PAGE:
At this point, we’re used to activists exaggerating claims when it comes to declaring divestment victories, but in the case of Norway they’ve really outdone themselves.
Late last year, headlines swirled about Norway’s sovereign wealth and the proposed idea to sell off its oil and natural gas holdings. As anticipated, activists over-hyped the news to prematurely claim a victory for the divestment movement.
As one headline from the Guardian at the time read, “As Norway sells out of oil, suddenly fossil fuels are starting to look risky.”
Yet a few months later, a government-appointed commission has pumped the breaks on the idea of divestment, serving up a stern rebuff of prior advice from the central bank and eager activist groups.
The commission, which released their recommendation this morning, advised that Norway’s trillion-dollar sovereign wealth fund continue to invest in oil and gas companies. From the press release:
“The commission has taken a number of considerations into account, and based on an overall assessment, recommends that the GFPG should still be invested in energy stocks… A sale of energy stocks would challenge the current investment strategy of the Fund, with broad diversification of the investments and a high threshold for exclusion. This investment strategy is simple, well founded and has served the Fund well. If energy stocks are excluded from the Fund, the composition of the investments will differ from market weights, and the Fund will be expected to either achieve lower return or higher risk.” (emphasis added)
The idea that divestment leads to lower returns or higher risk is something studied extensively by Prof. Daniel Fischel of the University of Chicago Law School. He and his team found that fossil fuel divestment leads to risk adjusted returns that are 0.7 percent lower than a comparable portfolio that did not divest. These loses add up to up to 23 percent over the long term.
According to the recommendation, handed down under Norwegian Commission chair Øystein Thøgersen, using divestment as a strategy to insure against lower oil revenue given the suggested link between the two is not an “effective insurance.“ After taking several considerations into account, the data clearly showed that in the event of sustained lower oil prices and a divested GPFG, only around “1 percent of such a loss will be covered.” Simply put, divestment would be a pointless window dressing with no real benefit for pensioners or investment dividends.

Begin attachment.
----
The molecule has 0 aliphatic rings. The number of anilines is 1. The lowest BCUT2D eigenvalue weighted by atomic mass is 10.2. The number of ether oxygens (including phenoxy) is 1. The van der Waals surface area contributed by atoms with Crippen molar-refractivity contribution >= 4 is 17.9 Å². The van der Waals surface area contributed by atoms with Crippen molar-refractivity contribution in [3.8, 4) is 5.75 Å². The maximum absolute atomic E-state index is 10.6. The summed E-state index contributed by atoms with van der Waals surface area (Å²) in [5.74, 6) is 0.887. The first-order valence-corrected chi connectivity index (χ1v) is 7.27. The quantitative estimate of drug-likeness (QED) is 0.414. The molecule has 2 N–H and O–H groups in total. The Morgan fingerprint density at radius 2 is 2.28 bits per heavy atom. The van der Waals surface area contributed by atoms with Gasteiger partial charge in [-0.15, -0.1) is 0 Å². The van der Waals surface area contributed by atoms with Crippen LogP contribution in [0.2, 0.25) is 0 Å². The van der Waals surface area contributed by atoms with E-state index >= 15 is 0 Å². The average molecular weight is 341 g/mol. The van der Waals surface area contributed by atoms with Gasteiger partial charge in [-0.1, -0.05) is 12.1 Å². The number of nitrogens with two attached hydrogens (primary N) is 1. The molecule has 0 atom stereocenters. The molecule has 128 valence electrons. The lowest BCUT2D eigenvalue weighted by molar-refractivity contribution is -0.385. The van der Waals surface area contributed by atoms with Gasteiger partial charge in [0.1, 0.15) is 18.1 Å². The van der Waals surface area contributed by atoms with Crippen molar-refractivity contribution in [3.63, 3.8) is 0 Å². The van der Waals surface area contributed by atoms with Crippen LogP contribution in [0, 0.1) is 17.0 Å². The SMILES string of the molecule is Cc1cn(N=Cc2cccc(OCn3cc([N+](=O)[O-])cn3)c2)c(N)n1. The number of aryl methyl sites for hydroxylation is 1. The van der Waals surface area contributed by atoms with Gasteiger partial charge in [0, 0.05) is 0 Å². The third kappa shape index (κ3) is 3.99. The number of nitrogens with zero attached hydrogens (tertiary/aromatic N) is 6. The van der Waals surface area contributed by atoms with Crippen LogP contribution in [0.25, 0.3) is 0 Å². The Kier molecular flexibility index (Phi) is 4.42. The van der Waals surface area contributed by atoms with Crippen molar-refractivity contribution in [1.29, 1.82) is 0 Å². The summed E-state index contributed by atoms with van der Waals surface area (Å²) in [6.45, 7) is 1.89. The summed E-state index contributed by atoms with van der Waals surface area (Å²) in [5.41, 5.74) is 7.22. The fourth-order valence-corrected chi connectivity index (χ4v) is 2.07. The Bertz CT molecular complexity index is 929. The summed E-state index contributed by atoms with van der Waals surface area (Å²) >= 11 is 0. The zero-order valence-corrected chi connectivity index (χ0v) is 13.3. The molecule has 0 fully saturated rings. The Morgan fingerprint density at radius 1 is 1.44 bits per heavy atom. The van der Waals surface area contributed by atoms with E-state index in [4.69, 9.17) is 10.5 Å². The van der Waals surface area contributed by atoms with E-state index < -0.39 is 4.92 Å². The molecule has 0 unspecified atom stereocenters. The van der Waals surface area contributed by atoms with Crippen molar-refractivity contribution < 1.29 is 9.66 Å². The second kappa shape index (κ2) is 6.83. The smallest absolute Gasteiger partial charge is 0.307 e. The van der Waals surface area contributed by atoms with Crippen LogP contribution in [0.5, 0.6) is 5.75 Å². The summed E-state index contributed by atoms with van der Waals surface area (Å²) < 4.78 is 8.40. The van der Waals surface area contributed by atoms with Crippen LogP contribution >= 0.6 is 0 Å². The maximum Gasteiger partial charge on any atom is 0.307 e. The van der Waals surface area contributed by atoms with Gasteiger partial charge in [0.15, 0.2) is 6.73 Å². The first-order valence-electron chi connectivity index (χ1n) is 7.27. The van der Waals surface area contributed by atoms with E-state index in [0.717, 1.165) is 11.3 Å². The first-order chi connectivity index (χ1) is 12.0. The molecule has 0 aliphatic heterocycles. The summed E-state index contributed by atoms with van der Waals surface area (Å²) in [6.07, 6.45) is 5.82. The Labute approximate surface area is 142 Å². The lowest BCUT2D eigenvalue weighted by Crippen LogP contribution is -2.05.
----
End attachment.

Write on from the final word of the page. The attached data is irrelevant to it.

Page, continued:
Furthermore, the Commission rejected future attempts to alter investment plans based on changing political winds:
“A consistent adaption of the GPFG’s investments to other assets of the nation, may have major consequences for the investments – and represent a substantial change of the current investment strategy.”
Commission chair Oeystein Thoegersen told Reuters, “To get that small insurance (against the fluctuation of the oil price by removing energy stocks), it would cost the fund a lot, as it would be less diversified.”
As Divestment Facts pointed out previously, the original announcement that got so much fanfare was merely a proposal.
The original idea behind the proposal was to help diversify Norway’s investments and financial exposure, since the nation’s economy itself is so tied to the oil and gas industry. The fossil fuel industry accounts for about 20 percent of Norway’s GDP and about half its exports. As Deputy Governor Egil Matsen put it last year:
“This advice is based exclusively on financial arguments and analyses of the government’s total oil and gas exposure and does not reflect any particular view of future movements in oil and gas prices or the profitability or sustainability of the oil and gas sector.”
But, in light of this morning’s announcement, it’s clear that divesting would not have the positive diversification impact officials were hoping for.
The final decision rests with the Ministry of Finance, and depending on the chain of events, may need approval by Parliament.
As the government-appointed Commission made clear that the world’s largest sovereign wealth fund should be above politics, but we will know for sure this Fall when the final decision is made.